Interracial or interethnic relationships are becoming more common in an interconnected world. Still relationships across race and ethnicity are not considered to be the norm. In the contrary interracial and interethnic couples often face challanges. These challanges are tied to issues of identity and inter-group relations. While dating a partner of different racial or ethnic identity can be exiting and interesting long-term interaction in everyday life may become more confusing.
Your own identity may be put into question when you face different ways of doing things and perceiving the world. You learned throughout your life how thing should work and now you find out that there is another perspective. This means you have to accomodate at least some of the culture specific values and behaviors of your partner. You don’t have to and you can’t leave your past ethnic or racial identity entirely behind. However, you have to negociate a common denominator of things you like and share with your partner in an interracial relationship. What do you have in common?
Like in every relationship both partners have to make consessions. Interethnic and interracial couples have some more relationship work to do. If you want to engage in a long-term relationship you will have to figure out in how far you are willing and able to bridge religious, linguistic, and sometimes class divides.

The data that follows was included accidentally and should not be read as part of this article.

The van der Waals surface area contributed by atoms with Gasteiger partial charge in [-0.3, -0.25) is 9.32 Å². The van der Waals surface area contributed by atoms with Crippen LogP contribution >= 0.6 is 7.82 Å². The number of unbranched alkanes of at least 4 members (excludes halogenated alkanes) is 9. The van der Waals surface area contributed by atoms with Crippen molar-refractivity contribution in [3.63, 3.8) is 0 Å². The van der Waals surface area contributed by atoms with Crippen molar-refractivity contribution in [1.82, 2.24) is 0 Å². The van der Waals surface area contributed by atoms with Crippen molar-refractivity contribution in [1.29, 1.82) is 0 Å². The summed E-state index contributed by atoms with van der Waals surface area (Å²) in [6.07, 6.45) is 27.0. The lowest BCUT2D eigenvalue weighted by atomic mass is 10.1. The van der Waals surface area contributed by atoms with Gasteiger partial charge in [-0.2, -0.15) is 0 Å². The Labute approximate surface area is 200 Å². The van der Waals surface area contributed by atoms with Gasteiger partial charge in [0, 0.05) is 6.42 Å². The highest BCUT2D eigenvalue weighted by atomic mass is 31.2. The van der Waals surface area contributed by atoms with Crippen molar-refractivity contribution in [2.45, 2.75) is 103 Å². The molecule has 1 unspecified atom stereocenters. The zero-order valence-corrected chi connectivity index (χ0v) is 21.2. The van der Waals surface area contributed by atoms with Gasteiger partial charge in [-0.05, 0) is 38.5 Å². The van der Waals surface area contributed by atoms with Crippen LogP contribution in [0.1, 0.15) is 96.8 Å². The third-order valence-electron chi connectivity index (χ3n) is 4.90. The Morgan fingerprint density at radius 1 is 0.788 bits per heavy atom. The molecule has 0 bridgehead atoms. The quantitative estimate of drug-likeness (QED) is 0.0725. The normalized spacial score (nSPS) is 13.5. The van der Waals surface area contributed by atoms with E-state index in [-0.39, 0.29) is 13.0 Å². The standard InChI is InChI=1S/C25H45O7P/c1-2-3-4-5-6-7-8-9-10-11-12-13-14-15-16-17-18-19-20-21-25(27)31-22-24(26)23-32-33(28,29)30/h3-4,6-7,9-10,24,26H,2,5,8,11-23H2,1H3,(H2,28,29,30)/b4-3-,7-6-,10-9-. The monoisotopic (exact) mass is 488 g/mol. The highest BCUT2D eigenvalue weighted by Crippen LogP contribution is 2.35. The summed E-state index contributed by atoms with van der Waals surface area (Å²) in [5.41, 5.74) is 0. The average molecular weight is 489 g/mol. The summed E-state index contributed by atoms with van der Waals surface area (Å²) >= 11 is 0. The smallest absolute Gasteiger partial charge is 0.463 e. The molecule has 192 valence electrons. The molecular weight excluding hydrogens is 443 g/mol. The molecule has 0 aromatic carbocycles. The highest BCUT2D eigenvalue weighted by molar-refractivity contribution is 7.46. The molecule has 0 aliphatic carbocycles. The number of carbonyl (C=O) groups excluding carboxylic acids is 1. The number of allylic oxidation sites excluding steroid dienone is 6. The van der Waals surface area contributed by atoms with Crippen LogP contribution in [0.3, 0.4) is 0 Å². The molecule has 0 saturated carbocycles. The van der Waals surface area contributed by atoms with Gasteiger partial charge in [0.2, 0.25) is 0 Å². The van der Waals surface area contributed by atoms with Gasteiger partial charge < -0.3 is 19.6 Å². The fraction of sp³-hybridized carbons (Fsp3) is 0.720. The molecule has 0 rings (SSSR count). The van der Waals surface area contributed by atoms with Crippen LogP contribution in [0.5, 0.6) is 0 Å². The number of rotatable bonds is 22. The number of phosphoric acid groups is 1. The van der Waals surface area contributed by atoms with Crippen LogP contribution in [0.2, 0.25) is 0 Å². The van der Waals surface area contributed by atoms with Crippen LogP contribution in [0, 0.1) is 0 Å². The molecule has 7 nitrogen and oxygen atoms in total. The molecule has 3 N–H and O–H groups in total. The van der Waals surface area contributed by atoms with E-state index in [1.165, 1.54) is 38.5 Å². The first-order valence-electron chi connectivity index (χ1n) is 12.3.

Filed under: -, Hybidity, Identity, Race
The terms interethnic and interracial are sometimes used interchangeably. So what do they actually mean? In Anthropology ethnicity is usually referred to as a principle of differentiation between “we” and a cultural “other”. It comes from the Greek term ethnos which meant simply people or nation. It was used by the old Greeks to differentiate their own nation from the Barbarians, the uncivilized people from other places. Today ethnic is usually used to designate a common cultural heritage. Religion, language, dress and life-style usually intersect and make people share a common cultural identity.
Race, on the other hand, is often used to refer to people with common biological decent. The word race goes back to the Arabic ‘ras’ which pointed to the ‘head’ of someone. In the 17th century the concept has been developed by European scholars to justify hierarchies between people with different skin colour. Although today there is no evidence for the existence of human races in biological terms, the word is used in sociology as referring to a social construct and not as essence like in scientific racism.
The ugly history of the term race may be one reason for why some people substitute it with ethnicity or ethnic group. Still race is commonly used to refer to people who feel something in common on the basis of shared bodily features, such as skin color, and the shared experience of being discriminated and disadvantaged on these grounds. The definitions of ethnicity and race in deed blur. Both point to a social group with members who feel that they have something in common.